One-Way SMS VS. Two-Way SMS
Fast-paced technological developments have forced researchers to seek out new opportunities to connect people. In today’s world, mobile technology and its users have surpassed the use of desktop computers, as can be seen in the table below.
Therefore, the next logical step for the research world should be to follow this trend and target consumers and respondents via mobile surveys.
There are two ways to gather valuable surveys by using SMS. These methods are One-way SMS surveys and Two-Way SMS surveys.
1. ONE WAY SMS
One Way SMS Surveys are a method used for creating online surveys that are mobile friendly. Instead of sending your survey via email, you can send a personal link to your participants’ mobile devices using SMS. This will allow your participants to access the survey via their mobile internet browser. It takes very little effort, as the respondent simply needs to click the link provided and tick a few multiple choice questions to complete the survey.
Growing participant pool
Mobile surveys may be the best way to reach audiences who frequently use their smartphones like Millennials and corporates. We expect the share of people using smartphones to grow at a rapid pace through 2020, when 87% of all mobile subscribers will have a smartphone, making One way SMS the best way to perform survey research.
It is cheaper to use an online questionnaire as it reduces your research costs, it requires only one SMS to send out the link. You will save money on multiple outbound SMS.
An online survey provides an opportunity to customize your survey and style it to match your research needs by using images, logo, fonts, question types and even the URL of your survey. Ensure that your online survey provider supports mobile responsive surveys which enable you to maintain your survey design on all platforms.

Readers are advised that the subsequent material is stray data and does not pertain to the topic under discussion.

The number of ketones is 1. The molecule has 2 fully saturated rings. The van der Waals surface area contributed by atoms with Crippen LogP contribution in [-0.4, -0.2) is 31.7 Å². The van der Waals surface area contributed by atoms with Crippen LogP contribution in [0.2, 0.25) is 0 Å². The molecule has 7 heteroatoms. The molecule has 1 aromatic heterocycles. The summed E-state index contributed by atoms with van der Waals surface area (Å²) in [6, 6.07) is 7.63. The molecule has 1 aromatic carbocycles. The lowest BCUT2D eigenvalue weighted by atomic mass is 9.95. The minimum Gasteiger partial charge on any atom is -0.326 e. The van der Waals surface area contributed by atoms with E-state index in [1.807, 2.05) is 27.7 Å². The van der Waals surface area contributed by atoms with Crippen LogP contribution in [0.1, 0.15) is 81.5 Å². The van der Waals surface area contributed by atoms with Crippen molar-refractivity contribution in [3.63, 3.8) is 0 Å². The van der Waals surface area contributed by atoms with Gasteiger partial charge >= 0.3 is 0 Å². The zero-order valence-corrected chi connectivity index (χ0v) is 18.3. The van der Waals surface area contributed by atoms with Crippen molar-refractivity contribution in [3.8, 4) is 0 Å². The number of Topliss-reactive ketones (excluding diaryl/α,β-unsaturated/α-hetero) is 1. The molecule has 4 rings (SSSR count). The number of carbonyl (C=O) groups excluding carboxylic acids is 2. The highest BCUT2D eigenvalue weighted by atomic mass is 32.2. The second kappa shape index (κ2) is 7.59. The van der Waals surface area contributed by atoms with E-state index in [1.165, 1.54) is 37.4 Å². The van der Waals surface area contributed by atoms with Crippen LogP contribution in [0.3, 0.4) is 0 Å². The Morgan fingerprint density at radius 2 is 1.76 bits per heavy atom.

2. TWO-WAY SMS
2- Way SMS Surveys also known as the “ping-pong” method uses questions in the form of SMS messages that allow us to gather the opinions of a large sample through an SMS dialogue which resembles a chat flow. This survey method offers various benefits:
Mobile Phone accessibility
Some people may not have a smartphone or internet access due to financial constraints, but those that do not have a smartphone are usually own feature phones which make them reachable by SMS and can be surveyed by 2 way SMS surveys. This way the general population can be surveys rather than the results being skewed to more affluent audiences. For example, 2 way SMS Surveys have the deepest market penetration of any research method in South Africa.
You can send SMS messages worldwide and reach people in rural and inaccessible areas with no internet access. Online surveys require network speed and internet access meaning people with limited network coverage living in rural areas would be excluded from the sample, which could potentially skew the sample towards respondents who live in areas with internet access. Therefore, 2 way SMS surveys can cover areas where other survey methods are not possible.
It may seem like a challenge to some to be confined to the 160-character length of SMS, but it is a goldmine for researchers and marketers. It forces us to be clear and concise. Instead of having your respondents lose focus while reading long and boring questions, SMS gets to the point immediately and keeps the audience focused.
Let participants are in control
With 2 way SMS, you can provide an easy Opt-out and make it simple for a person to stop receiving SMS by asking them. This goes against conventional research methods because it gives the ropes back to the respondent and lets them decide how long they want to interact with you. This way you are communicating and asking the questions in the way the respondents believes they are in control of the situation and your response rates may increase.
3. Benefits from Both One-Way and Two-Way SMS Surveys
Phones may change, but SMS will always be part of all mobile phones and allows you to reach large audiences. We can see many researchers formulating strategies to target either ‘smartphone’ or ‘feature’ phone users, which are treated as very different audiences in the research mix. However, as the definition between the two continues to fade this will allow researchers to consolidate their mobile survey modes, and move away from separate approaches to a target feature phone or smartphone users, instead concentrating efforts to target a much larger ‘mobile audience’. Since SMS is one of the dominant methods for widespread communication use, there is not any reason to not use SMS Surveys for research